After the supply voltage has been applied to terminal 84, timer 78 provides a 1.5 Hz square wave at its output terminal 106. The 1.5 Hz oscillation frequency is established by assigning a value of 10 kilohms to timing resistor 108 and a value of 47 microfarads to timing capacitor 110. RESET terminal 112 of timer 78 is connected to conductor 90 to permit timer 78 to operate in a free-running astable mode as soon as the supply voltage is applied to the device. As shown on line C of FIG. 7, the 1.5 Hz square wave signal present at output terminal 106 remains at a logic 0 state during the first half-cycle following application of the supply voltage to terminal 84. Setting output 106 to a logic 0 state upon application of the supply voltage to terminal 84 of timer 78 averts the possibility of introducing an additional 0.33 second delay before sounding the alarm. Resistor 114 is assigned a value of 100 kilohms and is included to prevent an electrical imbalance within timer 78 which might cause destruction of the device during the time when voltage is applied to terminal 104, but not to supply voltage terminal 84.
Output terminal 106 of timer 78 is connected through resistor 116 to the base electrode of switching transistor 118, which is included to provide a logic inversion between output 106 of timer 78 and RESET input 120 of timer 80. Resistor 112 is disposed between conductor 90 and the collector electrode of transistor 118 to enable the electrical switching operation whenever a DC voltage is present on conductor 90. Resistors 116 and 122 are assigned values of 100 kilohms to bias transistor 118 in the switching mode. Transistor 118 can be a 2N2222A or any other small signal transistor device.
Timer 80 provides a 7.5 Hz square wave at its output terminal 124. The 7.5 Hz oscillation frequency is established by assigning the value of 100 kilohms to timing resistor 126 and a value of 1 microfarad to timing capacitor 128. Unlike timer 78, timer 80 is not a free-running oscillator because its output is controlled by transistor switch 118, the collector of which is connected direct to RESET input 120. Thus, whenever transistor switch 118 is conducting, its collector voltage corresponds to the logic 0 state. RESET input 120 will also be in the logic 0 state which will inhibit the oscillations of timer 80 and hold output 124 of timer 80 at logic 0. The effect of this arrangement, therefore, is that timer 80 operates as a gated oscillator which produces bursts of square wave output pulses at a 7.5 Hz rate in accordance with the logic state at its RESET input 120.
As a result of the logic inversion function performed by transistor 118, pulses are produced at output 124 of timer 80 whenever output 106 of timer 78 is in the logic 0 state. This generates a burst of five such pulses every 0.67 seconds. The timing relationship between the waveform present at output 106 of timer 78 and at output 124 of timer 80 is shown on lines C and D of FIG. 7. Resistor 130 is assigned a value of 10 kilohms and is disposed between conductor 90 and DISCHARGE terminal 132 of timer 80 to provide an external pull-up resistor for the integrated circuit timing device.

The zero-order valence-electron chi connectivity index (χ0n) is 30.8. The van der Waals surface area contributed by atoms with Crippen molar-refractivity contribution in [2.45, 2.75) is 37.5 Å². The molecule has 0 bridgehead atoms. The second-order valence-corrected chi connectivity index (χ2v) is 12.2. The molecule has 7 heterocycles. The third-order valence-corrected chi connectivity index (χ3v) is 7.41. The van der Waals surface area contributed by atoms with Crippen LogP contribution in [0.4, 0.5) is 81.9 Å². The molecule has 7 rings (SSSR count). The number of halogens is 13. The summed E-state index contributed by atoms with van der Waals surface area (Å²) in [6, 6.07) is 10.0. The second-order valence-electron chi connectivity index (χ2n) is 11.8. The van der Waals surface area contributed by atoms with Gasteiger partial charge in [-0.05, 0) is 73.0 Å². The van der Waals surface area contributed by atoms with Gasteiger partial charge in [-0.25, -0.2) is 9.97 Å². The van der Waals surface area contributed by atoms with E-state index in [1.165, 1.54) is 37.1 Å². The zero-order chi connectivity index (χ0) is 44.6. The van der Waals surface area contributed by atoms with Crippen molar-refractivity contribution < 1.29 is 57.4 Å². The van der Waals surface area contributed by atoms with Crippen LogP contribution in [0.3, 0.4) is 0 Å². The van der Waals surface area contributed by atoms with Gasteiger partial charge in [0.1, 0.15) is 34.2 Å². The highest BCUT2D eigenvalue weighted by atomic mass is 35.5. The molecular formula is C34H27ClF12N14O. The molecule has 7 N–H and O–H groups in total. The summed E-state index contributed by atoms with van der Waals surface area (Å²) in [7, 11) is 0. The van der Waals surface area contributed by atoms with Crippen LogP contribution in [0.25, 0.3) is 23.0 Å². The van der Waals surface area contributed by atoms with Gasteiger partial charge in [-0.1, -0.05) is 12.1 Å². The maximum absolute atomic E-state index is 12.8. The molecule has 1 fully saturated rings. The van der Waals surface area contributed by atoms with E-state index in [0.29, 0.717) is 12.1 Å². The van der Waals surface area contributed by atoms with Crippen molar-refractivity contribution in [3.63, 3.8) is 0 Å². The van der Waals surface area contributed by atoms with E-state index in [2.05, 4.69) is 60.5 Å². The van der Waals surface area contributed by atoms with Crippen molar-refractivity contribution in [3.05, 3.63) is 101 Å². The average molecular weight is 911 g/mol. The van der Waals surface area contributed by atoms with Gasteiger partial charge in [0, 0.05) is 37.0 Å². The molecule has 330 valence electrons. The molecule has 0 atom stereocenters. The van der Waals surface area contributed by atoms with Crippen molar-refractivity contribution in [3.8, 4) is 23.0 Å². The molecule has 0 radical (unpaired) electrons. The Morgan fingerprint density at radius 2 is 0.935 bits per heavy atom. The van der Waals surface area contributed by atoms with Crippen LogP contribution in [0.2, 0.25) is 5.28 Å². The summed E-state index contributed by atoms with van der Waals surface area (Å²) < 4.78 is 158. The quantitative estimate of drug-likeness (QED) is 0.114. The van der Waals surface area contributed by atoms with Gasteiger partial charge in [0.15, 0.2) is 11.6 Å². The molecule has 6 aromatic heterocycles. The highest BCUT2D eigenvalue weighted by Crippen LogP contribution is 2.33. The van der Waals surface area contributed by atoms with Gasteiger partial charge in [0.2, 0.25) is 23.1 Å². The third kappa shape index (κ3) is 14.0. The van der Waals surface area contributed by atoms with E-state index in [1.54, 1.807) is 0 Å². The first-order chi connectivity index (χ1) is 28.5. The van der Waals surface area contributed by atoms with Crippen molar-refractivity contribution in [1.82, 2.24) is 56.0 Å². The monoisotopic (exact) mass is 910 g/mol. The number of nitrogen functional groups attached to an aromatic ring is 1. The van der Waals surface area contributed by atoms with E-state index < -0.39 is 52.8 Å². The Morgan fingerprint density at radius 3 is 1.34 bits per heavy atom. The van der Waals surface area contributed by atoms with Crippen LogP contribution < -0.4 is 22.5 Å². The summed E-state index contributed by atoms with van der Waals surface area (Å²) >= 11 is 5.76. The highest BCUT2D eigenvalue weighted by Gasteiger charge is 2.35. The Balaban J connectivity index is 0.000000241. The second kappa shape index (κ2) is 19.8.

Timer 82 provides at its output terminal 134 a square wave with an adjustable nominal frequency of between 2-4 kHz. The range of oscillation frequencies is established by assigning a value of 500 kilohms to timing potentiometer 136, which is adapted to operate as a rheostat, and a value of 0.001 microfarad to timing capacitor 138. Output 124 of timer 80 is connected direct to RESET input 140 of timer 82 and thereby controls the presence of oscillations at output 134 of timer 82. Thus, timer 82 becomes a tone burst generator which produces a square wave output gated in accordance with the waveform at output 124 of timer 80 and has an oscillation frequency selectable within a 2-4 kHz range by means of varying the resistance of potentiometer 136.
As shown by way of example in lines D and E of FIG. 7, a series of 2 kHz pulses having a pulse cycle period of 0.5 msec is produced at output 134 of timer 82 whenever RESET input 140 is in the logic 1 state. Since the frequency of each tone burst is relatively substantially higher than the 7.5 Hz gating signal, the periods of sound emission are shown as cross-hatched pulses on line E of FIG. 7. A portion of one such tone burst of line E is magnified to show the structure of the audio signal waveform.